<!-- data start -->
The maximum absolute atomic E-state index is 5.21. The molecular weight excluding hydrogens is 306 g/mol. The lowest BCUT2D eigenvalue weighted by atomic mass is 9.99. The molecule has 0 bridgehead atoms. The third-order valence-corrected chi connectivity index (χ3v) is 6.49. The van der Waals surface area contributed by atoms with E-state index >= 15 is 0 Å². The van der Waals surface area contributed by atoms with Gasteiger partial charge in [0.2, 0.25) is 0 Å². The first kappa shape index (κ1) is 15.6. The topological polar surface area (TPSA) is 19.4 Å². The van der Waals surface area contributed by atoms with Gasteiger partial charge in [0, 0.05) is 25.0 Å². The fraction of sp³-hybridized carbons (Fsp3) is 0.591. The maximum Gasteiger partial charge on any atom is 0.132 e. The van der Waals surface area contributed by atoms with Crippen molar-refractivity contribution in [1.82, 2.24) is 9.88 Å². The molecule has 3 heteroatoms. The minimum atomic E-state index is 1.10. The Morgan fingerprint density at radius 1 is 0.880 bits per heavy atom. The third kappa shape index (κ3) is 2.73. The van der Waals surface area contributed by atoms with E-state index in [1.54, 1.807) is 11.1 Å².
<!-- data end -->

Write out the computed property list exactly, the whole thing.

The maximum absolute atomic E-state index is 5.21. The molecular weight excluding hydrogens is 306 g/mol. The lowest BCUT2D eigenvalue weighted by atomic mass is 9.99. The molecule has 0 bridgehead atoms. The third-order valence-corrected chi connectivity index (χ3v) is 6.49. The van der Waals surface area contributed by atoms with E-state index >= 15 is 0 Å². The van der Waals surface area contributed by atoms with Gasteiger partial charge in [0.2, 0.25) is 0 Å². The first kappa shape index (κ1) is 15.6. The topological polar surface area (TPSA) is 19.4 Å². The van der Waals surface area contributed by atoms with Gasteiger partial charge in [0, 0.05) is 25.0 Å². The fraction of sp³-hybridized carbons (Fsp3) is 0.591. The maximum Gasteiger partial charge on any atom is 0.132 e. The van der Waals surface area contributed by atoms with Crippen molar-refractivity contribution in [1.82, 2.24) is 9.88 Å². The molecule has 3 heteroatoms. The minimum atomic E-state index is 1.10. The Morgan fingerprint density at radius 1 is 0.880 bits per heavy atom. The third kappa shape index (κ3) is 2.73. The van der Waals surface area contributed by atoms with E-state index in [1.54, 1.807) is 11.1 Å².